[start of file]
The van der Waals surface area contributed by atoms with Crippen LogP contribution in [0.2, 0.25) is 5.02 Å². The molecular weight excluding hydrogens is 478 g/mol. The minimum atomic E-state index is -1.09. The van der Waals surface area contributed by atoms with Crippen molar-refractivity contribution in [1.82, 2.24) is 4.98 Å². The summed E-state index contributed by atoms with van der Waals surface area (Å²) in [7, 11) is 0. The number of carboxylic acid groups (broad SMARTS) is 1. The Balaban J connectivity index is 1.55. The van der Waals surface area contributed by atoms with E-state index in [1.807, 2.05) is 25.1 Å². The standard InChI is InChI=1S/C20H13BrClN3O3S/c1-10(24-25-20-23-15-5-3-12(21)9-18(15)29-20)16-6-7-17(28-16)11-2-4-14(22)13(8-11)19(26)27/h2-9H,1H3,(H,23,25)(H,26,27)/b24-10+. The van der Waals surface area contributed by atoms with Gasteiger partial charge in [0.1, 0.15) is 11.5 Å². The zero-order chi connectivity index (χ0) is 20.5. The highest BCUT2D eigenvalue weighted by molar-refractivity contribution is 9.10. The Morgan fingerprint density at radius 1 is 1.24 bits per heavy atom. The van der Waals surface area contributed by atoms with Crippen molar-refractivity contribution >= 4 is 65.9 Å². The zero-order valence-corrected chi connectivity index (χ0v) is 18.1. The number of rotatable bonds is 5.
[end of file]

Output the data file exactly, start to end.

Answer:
The van der Waals surface area contributed by atoms with Crippen LogP contribution in [0.2, 0.25) is 5.02 Å². The molecular weight excluding hydrogens is 478 g/mol. The minimum atomic E-state index is -1.09. The van der Waals surface area contributed by atoms with Crippen molar-refractivity contribution in [1.82, 2.24) is 4.98 Å². The summed E-state index contributed by atoms with van der Waals surface area (Å²) in [7, 11) is 0. The number of carboxylic acid groups (broad SMARTS) is 1. The Balaban J connectivity index is 1.55. The van der Waals surface area contributed by atoms with E-state index in [1.807, 2.05) is 25.1 Å². The standard InChI is InChI=1S/C20H13BrClN3O3S/c1-10(24-25-20-23-15-5-3-12(21)9-18(15)29-20)16-6-7-17(28-16)11-2-4-14(22)13(8-11)19(26)27/h2-9H,1H3,(H,23,25)(H,26,27)/b24-10+. The van der Waals surface area contributed by atoms with Gasteiger partial charge in [0.1, 0.15) is 11.5 Å². The zero-order chi connectivity index (χ0) is 20.5. The highest BCUT2D eigenvalue weighted by molar-refractivity contribution is 9.10. The Morgan fingerprint density at radius 1 is 1.24 bits per heavy atom. The van der Waals surface area contributed by atoms with Crippen molar-refractivity contribution >= 4 is 65.9 Å². The zero-order valence-corrected chi connectivity index (χ0v) is 18.1. The number of rotatable bonds is 5.